Genesis 24:2
Verse (Click for Chapter)
New International Version
He said to the senior servant in his household, the one in charge of all that he had, "Put your hand under my thigh.

New Living Translation
One day Abraham said to his oldest servant, the man in charge of his household, "Take an oath by putting your hand under my thigh.

English Standard Version
And Abraham said to his servant, the oldest of his household, who had charge of all that he had, “Put your hand under my thigh,

New American Standard Bible
Abraham said to his servant, the oldest of his household, who had charge of all that he owned, "Please place your hand under my thigh,

King James Bible
And Abraham said unto his eldest servant of his house, that ruled over all that he had, Put, I pray thee, thy hand under my thigh:

Holman Christian Standard Bible
Abraham said to his servant, the elder of his household who managed all he owned, "Place your hand under my thigh,

International Standard Version
So Abraham instructed his servant, who was the oldest member of his household and in charge of everything he owned, "Make this solemn oath to me

NET Bible
Abraham said to his servant, the senior one in his household who was in charge of everything he had, "Put your hand under my thigh

New Heart English Bible
Abraham said to his servant, the elder of his house, who ruled over all that he had, "Please put your hand under my thigh.

GOD'S WORD® Translation
So Abraham said to the senior servant of his household who was in charge of all that he owned, "Take a solemn oath.

JPS Tanakh 1917
And Abraham said unto his servant, the elder of his house, that ruled over all that he had: 'Put, I pray thee, thy hand under my thigh.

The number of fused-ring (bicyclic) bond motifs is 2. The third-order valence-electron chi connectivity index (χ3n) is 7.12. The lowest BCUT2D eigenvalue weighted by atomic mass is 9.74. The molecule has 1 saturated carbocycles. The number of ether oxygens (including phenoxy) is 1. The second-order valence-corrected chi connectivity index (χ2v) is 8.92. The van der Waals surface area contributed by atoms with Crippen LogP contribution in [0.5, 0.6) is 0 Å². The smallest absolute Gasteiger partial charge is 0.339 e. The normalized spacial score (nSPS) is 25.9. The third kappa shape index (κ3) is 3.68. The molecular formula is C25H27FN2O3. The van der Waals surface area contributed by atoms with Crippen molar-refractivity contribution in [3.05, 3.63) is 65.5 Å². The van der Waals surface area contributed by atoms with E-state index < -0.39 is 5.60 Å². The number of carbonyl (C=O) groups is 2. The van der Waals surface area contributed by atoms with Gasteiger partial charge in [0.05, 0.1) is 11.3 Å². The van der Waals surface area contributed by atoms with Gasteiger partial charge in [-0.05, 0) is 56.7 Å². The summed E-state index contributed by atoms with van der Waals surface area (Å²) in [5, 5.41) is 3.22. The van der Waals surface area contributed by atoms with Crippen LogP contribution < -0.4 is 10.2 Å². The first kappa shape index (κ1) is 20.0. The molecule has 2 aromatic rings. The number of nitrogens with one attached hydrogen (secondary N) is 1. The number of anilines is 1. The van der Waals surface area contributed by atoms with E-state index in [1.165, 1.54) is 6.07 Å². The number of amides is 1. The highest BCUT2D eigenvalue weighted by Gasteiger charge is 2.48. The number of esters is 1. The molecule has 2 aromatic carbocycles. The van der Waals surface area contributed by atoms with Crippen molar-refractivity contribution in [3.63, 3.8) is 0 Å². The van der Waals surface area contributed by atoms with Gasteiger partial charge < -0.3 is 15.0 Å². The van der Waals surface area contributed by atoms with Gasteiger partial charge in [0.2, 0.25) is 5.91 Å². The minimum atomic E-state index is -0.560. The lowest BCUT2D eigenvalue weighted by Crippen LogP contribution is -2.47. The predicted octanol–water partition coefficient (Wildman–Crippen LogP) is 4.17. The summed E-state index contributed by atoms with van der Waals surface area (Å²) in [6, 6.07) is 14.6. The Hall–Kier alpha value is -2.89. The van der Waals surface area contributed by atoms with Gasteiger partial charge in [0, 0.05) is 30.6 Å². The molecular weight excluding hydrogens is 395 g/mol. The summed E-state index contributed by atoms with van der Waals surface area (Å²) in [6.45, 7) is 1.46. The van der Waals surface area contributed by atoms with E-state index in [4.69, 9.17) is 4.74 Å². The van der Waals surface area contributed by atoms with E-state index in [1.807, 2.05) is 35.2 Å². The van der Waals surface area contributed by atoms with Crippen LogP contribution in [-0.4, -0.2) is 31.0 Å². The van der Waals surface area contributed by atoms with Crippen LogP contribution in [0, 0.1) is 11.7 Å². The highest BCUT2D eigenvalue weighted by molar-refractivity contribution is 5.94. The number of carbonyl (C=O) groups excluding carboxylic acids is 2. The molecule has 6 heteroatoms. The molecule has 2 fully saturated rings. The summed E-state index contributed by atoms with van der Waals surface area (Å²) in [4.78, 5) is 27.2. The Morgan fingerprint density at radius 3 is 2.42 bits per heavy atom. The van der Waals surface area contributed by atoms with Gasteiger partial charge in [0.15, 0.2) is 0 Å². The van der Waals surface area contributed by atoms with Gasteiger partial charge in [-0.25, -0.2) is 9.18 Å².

New American Standard 1977
And Abraham said to his servant, the oldest of his household, who had charge of all that he owned, “Please place your hand under my thigh,

Jubilee Bible 2000
And Abraham said unto his eldest slave of his house, who ruled over all that he had, Put, I pray thee, thy hand under my thigh,

King James 2000 Bible
And Abraham said unto his eldest servant of his house, that ruled over all that he had, Put, I pray you, your hand under my thigh:

American King James Version
And Abraham said to his oldest servant of his house, that ruled over all that he had, Put, I pray you, your hand under my thigh:

American Standard Version
And Abraham said unto his servant, the elder of his house, that ruled over all that he had, Put, I pray thee, thy hand under my thigh.

Douay-Rheims Bible
And he said to the elder servant of his house, who was ruler over all he had: Put thy hand under my thigh,

Darby Bible Translation
And Abraham said to his servant, the eldest of his house, who ruled over all that he had, Put thy hand, I pray thee, under my thigh,

English Revised Version
And Abraham said unto his servant, the elder of his house, that ruled over all that he had, Put, I pray thee, thy hand under my thigh:

Webster's Bible Translation
And Abraham said to his eldest servant of his house, that ruled over all that he had, Put, I pray thee, thy hand under my thigh:

World English Bible
Abraham said to his servant, the elder of his house, who ruled over all that he had, "Please put your hand under my thigh.

Young's Literal Translation
and Abraham saith unto his servant, the eldest of his house, who is ruling over all that he hath, 'Put, I pray thee, thy hand under my thigh,
Study Bible
A Wife for Isaac
1Now Abraham was old, advanced in age; and the LORD had blessed Abraham in every way. 2Abraham said to his servant, the oldest of his household, who had charge of all that he owned, "Please place your hand under my thigh, 3and I will make you swear by the LORD, the God of heaven and the God of earth, that you shall not take a wife for my son from the daughters of the Canaanites, among whom I live,…
Cross References
Genesis 24:9
So the servant placed his hand under the thigh of Abraham his master, and swore to him concerning this matter.

Genesis 24:34
So he said, "I am Abraham's servant.

Genesis 24:37
"My master made me swear, saying, 'You shall not take a wife for my son from the daughters of the Canaanites, in whose land I live;